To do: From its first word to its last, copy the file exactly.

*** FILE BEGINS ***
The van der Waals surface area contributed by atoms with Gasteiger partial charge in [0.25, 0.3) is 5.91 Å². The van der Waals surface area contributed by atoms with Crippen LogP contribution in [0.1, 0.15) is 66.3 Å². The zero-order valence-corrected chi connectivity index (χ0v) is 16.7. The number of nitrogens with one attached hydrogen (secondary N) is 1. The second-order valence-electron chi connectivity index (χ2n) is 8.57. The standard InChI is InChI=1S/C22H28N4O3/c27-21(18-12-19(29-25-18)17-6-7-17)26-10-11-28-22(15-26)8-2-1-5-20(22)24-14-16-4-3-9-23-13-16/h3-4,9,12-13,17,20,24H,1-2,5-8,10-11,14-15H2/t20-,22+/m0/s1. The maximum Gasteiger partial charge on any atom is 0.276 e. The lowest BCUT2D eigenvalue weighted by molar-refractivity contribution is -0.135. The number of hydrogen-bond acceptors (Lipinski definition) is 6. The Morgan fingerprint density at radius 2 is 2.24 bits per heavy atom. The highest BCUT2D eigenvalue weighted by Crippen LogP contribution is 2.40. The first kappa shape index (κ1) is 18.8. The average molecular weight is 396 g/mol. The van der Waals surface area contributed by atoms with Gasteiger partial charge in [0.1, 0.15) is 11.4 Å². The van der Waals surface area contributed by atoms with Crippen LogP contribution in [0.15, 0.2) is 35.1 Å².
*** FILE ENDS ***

The van der Waals surface area contributed by atoms with Gasteiger partial charge in [0.25, 0.3) is 5.91 Å². The van der Waals surface area contributed by atoms with Crippen LogP contribution in [0.1, 0.15) is 66.3 Å². The zero-order valence-corrected chi connectivity index (χ0v) is 16.7. The number of nitrogens with one attached hydrogen (secondary N) is 1. The second-order valence-electron chi connectivity index (χ2n) is 8.57. The standard InChI is InChI=1S/C22H28N4O3/c27-21(18-12-19(29-25-18)17-6-7-17)26-10-11-28-22(15-26)8-2-1-5-20(22)24-14-16-4-3-9-23-13-16/h3-4,9,12-13,17,20,24H,1-2,5-8,10-11,14-15H2/t20-,22+/m0/s1. The maximum Gasteiger partial charge on any atom is 0.276 e. The lowest BCUT2D eigenvalue weighted by molar-refractivity contribution is -0.135. The number of hydrogen-bond acceptors (Lipinski definition) is 6. The Morgan fingerprint density at radius 2 is 2.24 bits per heavy atom. The highest BCUT2D eigenvalue weighted by Crippen LogP contribution is 2.40. The first kappa shape index (κ1) is 18.8. The average molecular weight is 396 g/mol. The van der Waals surface area contributed by atoms with Gasteiger partial charge in [0.1, 0.15) is 11.4 Å². The van der Waals surface area contributed by atoms with Crippen LogP contribution in [0.15, 0.2) is 35.1 Å².